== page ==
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  • Rudolf Laban

    Born in 1879 in the Austro-Hungarian Empire, Rudolf Laban began his training in painting and architecture in Paris, taking an early interest in the links between the body, human behavior and the constructions in which people function. By discovering theater and dance, he found a more comprehensive means of exploring and developing his questioning of how human beings interact with space.

    In addition to his preliminary training in the visual arts, and the influence of the thinking of artists such as Kandinsky, who valued the expressive power of the medium itself, and Schoenberg, who challenged traditional theories of harmony in music, we might also mention his interest in Jung’s thinking on the functions of the psyche, and his encounter with Emile Jaques-Dalcroze’s rhythmics and François Delsarte’s system of movement.

    From the outset of his career in dance, he chose to position himself as both artist and researcher, producing both large-scale theatrical performances, with a reiterated interest in large groups (which would later lead him to the practice of movement choirs), and essays, books and practical experiments aimed at establishing for dance the foundations of a movement theory that was non-existent at the time, and of which he remains one of the main instigators, if not the only one.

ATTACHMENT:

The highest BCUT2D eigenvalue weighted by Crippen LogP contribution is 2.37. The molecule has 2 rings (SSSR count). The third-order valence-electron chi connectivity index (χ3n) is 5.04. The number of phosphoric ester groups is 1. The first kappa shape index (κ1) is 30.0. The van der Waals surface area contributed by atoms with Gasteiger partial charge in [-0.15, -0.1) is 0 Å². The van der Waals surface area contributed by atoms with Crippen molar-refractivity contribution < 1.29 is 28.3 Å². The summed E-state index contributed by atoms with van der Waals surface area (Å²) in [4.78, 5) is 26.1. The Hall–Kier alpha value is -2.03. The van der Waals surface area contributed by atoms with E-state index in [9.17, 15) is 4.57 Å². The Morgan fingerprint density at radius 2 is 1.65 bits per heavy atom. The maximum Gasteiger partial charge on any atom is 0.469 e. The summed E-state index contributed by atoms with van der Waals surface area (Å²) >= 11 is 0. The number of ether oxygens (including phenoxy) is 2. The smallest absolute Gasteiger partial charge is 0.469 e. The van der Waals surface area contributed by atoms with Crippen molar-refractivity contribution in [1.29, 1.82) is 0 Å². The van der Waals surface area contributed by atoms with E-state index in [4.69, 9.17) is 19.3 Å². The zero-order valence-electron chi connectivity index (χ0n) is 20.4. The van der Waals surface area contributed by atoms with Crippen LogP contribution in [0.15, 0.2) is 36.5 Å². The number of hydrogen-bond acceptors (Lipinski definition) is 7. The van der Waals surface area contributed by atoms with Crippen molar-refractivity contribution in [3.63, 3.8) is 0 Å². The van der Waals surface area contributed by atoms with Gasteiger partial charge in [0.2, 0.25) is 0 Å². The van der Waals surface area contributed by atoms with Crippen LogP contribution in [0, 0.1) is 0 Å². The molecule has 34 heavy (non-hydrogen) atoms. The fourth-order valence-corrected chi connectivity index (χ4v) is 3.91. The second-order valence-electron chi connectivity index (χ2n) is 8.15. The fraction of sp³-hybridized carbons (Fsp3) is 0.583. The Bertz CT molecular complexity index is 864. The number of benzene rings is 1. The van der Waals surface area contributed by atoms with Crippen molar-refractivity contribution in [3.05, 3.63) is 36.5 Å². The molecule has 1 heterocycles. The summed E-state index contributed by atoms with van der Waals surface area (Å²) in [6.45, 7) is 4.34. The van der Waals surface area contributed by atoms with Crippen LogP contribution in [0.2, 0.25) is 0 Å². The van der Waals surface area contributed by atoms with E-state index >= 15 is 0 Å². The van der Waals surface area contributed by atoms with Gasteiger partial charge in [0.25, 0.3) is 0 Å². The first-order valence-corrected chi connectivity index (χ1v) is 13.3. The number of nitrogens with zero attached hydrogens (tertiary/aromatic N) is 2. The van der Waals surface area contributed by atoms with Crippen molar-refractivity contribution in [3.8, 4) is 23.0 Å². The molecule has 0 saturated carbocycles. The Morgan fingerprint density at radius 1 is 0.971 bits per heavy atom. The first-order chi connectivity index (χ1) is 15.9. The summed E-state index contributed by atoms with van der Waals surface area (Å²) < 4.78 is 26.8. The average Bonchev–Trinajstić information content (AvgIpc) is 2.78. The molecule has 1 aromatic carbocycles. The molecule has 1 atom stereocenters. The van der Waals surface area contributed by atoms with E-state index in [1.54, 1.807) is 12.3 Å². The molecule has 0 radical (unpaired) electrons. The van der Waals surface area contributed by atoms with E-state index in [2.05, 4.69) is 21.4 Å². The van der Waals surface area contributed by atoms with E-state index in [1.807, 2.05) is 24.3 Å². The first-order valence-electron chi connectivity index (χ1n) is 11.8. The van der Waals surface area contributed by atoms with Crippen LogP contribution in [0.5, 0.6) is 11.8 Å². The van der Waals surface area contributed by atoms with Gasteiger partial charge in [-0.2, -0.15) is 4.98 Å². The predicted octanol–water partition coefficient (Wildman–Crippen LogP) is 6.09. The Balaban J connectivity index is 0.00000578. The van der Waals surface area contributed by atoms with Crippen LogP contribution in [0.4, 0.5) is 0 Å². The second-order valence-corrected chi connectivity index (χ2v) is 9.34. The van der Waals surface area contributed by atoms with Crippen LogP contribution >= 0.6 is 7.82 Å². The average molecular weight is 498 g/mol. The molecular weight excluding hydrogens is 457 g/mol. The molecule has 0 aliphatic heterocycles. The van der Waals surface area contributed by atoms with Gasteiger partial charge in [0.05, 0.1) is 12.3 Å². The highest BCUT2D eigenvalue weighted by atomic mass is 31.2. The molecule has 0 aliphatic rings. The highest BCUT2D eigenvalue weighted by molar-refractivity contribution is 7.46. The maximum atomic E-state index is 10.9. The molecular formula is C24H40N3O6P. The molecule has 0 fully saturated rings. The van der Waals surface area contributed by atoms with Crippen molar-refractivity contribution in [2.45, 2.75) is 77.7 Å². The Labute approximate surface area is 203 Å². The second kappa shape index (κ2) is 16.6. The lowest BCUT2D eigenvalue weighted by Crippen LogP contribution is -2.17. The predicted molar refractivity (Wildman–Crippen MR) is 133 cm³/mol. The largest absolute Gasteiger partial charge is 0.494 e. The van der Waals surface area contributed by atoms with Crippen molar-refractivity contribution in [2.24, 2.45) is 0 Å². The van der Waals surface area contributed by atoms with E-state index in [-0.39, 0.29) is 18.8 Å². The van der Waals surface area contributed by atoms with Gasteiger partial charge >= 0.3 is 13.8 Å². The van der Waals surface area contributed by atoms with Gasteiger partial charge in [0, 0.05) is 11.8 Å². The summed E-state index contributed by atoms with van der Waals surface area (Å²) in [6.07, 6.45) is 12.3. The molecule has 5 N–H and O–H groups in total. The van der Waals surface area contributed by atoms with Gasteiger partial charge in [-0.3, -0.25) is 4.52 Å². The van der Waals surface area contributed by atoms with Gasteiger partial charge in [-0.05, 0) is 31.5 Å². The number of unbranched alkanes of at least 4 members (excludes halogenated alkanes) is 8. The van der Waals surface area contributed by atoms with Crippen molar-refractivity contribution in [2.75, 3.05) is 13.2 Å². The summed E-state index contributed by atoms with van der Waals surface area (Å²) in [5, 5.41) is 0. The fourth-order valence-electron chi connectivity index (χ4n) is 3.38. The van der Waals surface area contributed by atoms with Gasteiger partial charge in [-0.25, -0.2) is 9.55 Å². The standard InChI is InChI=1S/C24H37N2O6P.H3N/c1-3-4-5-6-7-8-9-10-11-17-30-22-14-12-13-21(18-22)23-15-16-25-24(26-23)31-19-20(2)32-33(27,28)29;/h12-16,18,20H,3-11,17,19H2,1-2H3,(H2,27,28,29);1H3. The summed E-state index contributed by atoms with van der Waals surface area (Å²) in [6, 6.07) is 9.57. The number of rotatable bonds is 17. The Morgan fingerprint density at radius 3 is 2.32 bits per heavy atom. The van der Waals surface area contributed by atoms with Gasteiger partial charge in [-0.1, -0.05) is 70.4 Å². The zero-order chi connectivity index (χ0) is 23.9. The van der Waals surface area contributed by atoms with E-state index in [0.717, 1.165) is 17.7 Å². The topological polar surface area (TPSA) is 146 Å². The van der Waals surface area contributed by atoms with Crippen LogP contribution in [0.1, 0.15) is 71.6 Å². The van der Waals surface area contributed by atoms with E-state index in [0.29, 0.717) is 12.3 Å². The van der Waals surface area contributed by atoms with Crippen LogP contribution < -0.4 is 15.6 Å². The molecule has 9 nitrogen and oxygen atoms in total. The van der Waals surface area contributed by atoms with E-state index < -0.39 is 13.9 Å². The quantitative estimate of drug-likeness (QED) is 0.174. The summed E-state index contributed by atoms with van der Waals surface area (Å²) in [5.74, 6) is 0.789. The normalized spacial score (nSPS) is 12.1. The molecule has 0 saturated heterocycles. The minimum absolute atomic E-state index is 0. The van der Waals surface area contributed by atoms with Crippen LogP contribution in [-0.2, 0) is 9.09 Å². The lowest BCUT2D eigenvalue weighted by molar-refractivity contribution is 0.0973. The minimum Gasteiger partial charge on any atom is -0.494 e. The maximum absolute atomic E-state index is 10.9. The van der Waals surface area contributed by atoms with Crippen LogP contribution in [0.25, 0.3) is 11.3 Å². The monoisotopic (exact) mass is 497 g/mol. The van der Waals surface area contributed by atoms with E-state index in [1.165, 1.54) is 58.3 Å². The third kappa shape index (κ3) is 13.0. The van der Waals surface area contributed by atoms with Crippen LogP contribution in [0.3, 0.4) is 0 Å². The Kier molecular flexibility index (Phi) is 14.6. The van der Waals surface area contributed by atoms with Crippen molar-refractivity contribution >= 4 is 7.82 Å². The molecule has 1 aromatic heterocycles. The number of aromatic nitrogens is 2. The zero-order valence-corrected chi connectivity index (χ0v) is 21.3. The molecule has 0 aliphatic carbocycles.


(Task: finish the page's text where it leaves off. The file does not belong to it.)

He propagated the ideal of “free dance”, placing at the heart of his approach a constantly renewed questioning of the function of performance and dance, which led him to explore fields as diverse as artistic creation, industrial work, education, therapy, notation and thought on movement.

    Espace Dynamique“, published by Editions Contredanse, includes unpublished texts, “Choreutique” and “Vision de l’espace dynamique” by Rudolf Laban.



    Rudolf Laban

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